The Haskell Hackathon. Hac 2007 is being held this week, January 10-12th, in Oxford, with around 20 Haskell coders from across the world gathering to hack on libraries and practical tools for Haskell. Work is planned for at least hackage, Cabal, bytestrings, binary IO, http, GHC, YHC, Hoogle, DrHaskell, WinHugs, GHCi debugger, crypto, QuickCheck 2, Haddock and more besides. Notably, some graduates from this year's Google Summer of Code projects will be attending, with plans to integrate their work into the main project branches. Happy hacking everyone!
Blog noiseHaskell news from the blogosphere.
- Liberating Myself from the von Neumann Style
- First impressions of Haskell: Whoa!
- Comparing Gzip Code Reduction
- Simple demonstration of Haskell FFI
- Does Functional Programming Matter?
- 2006 in review
- Haskell script to replace tabs
- Functional programming is functional
- The shock of the forgotten
- Category theory
- Does Haskell need macros?
- On darcs
- Learning things
- Folds for imperative programmers
- Dammit all! I've been blubbed
- Getting started with installing third-party Haskell packages
- A Nice Way to Learn FP
- Learning Haskell
- Haskell and Eclipse
- Haskell and Eclipse: building a server executable
- What makes a programming language more productive?
- Composability and Productivity
- Arithmetic coding in Haskell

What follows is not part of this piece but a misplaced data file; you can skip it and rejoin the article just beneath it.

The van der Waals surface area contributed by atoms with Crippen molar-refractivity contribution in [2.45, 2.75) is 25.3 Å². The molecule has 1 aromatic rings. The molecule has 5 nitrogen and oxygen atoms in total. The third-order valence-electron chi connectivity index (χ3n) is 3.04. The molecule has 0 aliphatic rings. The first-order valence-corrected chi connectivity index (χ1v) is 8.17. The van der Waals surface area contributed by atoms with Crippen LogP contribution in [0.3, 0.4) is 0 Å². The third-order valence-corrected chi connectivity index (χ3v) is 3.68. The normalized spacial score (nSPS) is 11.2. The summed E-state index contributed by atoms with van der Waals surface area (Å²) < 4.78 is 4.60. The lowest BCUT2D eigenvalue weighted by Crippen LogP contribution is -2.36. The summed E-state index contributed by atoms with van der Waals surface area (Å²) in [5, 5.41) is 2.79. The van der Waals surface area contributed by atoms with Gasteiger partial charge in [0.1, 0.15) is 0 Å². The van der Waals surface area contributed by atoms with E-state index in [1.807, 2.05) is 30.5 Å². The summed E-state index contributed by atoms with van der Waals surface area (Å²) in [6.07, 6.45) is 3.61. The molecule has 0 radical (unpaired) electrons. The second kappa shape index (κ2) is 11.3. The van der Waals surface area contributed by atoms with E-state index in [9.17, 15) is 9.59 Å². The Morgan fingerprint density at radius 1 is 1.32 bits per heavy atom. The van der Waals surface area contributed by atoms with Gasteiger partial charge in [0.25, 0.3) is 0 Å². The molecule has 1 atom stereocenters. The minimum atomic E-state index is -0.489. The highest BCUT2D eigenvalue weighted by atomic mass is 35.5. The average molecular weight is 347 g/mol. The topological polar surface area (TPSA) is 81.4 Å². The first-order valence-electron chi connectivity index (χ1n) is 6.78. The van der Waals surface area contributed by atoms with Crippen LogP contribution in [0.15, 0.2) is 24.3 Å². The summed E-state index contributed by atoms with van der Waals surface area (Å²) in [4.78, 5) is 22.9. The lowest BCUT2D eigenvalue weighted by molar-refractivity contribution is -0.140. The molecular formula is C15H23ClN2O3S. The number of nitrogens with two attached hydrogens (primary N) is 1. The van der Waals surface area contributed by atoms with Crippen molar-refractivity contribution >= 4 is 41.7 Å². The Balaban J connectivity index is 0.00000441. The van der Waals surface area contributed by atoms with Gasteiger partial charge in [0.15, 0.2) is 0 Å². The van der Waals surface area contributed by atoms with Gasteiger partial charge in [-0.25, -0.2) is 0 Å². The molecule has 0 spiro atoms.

- A quick and dirty theorem prover in Haskell
- Haskell is Fun!
- 2007, the year of software reliability?
- Haskell, bondage-and-discipline and separation-of-concerns programming
- Type systems as safety belts
- It's Haskell!
- Two promising Haskell projects: Vital and Pivot
- Exceptions and interrupts
Quotes of the Week
- Eric: The Haskell [code] contains no redundancy. In fact, in all the [Haskell] code I've written, in both production and play, each idea is expressed once and only once. It is the Zen ideal of perfect code. And thats never happened to me before.
- nostrademons: Haskell is in a similar position [to Scala] - a complex language with many sustaining innovations - but it has one major disruptive innovation. Purity. Now, the question is whether that can be leveraged in a way that makes it useful in some market that existing imperative languages can't reach. My bets are on concurrency...
- Excedrin: Isn't OO deprecated?
- dpiponi: [monochrom] Nevermind monads. Use arrows. Come join the Dart Side! [dpiponi] Never mind arrows. Use comonads. Cojoin the other side.
- nilsi: #haskell is better than Google
- sigfpe: I think Haskell is a great language for short attention spans. You can get so much done in one line before you get bored.
- timthelion: Oh wait, I LOVE foldr!! And I have only been learning Haskell for hours
- kowey: All the things with guards are just there to siphon off the weirdos
- Eric: [Haskell] astonishes me at every turn with its beauty and elegance. I've never felt such power. Haskell has brought back a joy in programming that I didnt even know I was missing.
- Paul Johnson: Mutable state is actually another form of manual memory management: every time you over-write a value you are making a decision that the old value is now garbage, regardless of what other part of the program might have been using it.